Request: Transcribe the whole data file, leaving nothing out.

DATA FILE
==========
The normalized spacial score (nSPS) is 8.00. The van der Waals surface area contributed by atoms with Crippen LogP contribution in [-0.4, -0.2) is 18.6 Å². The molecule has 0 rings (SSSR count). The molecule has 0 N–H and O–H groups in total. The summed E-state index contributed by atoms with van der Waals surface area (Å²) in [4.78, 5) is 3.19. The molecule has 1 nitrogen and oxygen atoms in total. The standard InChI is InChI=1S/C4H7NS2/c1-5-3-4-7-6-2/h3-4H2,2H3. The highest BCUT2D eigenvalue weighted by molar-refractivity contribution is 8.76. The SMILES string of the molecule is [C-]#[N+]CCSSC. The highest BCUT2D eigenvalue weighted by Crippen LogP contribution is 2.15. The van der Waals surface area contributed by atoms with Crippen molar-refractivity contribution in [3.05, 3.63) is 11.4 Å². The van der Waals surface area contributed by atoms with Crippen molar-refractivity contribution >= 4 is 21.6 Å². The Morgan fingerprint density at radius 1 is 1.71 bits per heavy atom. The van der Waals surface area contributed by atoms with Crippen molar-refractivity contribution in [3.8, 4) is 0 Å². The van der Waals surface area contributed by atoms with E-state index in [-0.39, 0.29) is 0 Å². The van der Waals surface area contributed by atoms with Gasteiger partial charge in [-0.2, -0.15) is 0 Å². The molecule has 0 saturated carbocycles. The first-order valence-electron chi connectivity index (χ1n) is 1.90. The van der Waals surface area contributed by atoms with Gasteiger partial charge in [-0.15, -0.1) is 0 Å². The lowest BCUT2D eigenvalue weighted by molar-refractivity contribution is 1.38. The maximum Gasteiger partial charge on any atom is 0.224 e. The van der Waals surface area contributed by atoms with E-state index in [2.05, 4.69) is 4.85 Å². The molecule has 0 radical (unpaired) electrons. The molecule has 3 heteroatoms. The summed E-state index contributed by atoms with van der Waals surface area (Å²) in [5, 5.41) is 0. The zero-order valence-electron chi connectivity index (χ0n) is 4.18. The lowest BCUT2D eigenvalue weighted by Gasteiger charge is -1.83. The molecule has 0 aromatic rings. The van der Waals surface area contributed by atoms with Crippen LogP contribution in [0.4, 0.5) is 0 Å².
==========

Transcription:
The normalized spacial score (nSPS) is 8.00. The van der Waals surface area contributed by atoms with Crippen LogP contribution in [-0.4, -0.2) is 18.6 Å². The molecule has 0 rings (SSSR count). The molecule has 0 N–H and O–H groups in total. The summed E-state index contributed by atoms with van der Waals surface area (Å²) in [4.78, 5) is 3.19. The molecule has 1 nitrogen and oxygen atoms in total. The standard InChI is InChI=1S/C4H7NS2/c1-5-3-4-7-6-2/h3-4H2,2H3. The highest BCUT2D eigenvalue weighted by molar-refractivity contribution is 8.76. The SMILES string of the molecule is [C-]#[N+]CCSSC. The highest BCUT2D eigenvalue weighted by Crippen LogP contribution is 2.15. The van der Waals surface area contributed by atoms with Crippen molar-refractivity contribution in [3.05, 3.63) is 11.4 Å². The van der Waals surface area contributed by atoms with Crippen molar-refractivity contribution >= 4 is 21.6 Å². The Morgan fingerprint density at radius 1 is 1.71 bits per heavy atom. The van der Waals surface area contributed by atoms with Crippen molar-refractivity contribution in [3.8, 4) is 0 Å². The van der Waals surface area contributed by atoms with E-state index in [-0.39, 0.29) is 0 Å². The van der Waals surface area contributed by atoms with Gasteiger partial charge in [-0.2, -0.15) is 0 Å². The molecule has 0 saturated carbocycles. The first-order valence-electron chi connectivity index (χ1n) is 1.90. The van der Waals surface area contributed by atoms with Gasteiger partial charge in [-0.15, -0.1) is 0 Å². The lowest BCUT2D eigenvalue weighted by molar-refractivity contribution is 1.38. The maximum Gasteiger partial charge on any atom is 0.224 e. The van der Waals surface area contributed by atoms with E-state index in [2.05, 4.69) is 4.85 Å². The molecule has 0 radical (unpaired) electrons. The molecule has 3 heteroatoms. The summed E-state index contributed by atoms with van der Waals surface area (Å²) in [5, 5.41) is 0. The zero-order valence-electron chi connectivity index (χ0n) is 4.18. The lowest BCUT2D eigenvalue weighted by Gasteiger charge is -1.83. The molecule has 0 aromatic rings. The van der Waals surface area contributed by atoms with Crippen LogP contribution in [0.4, 0.5) is 0 Å².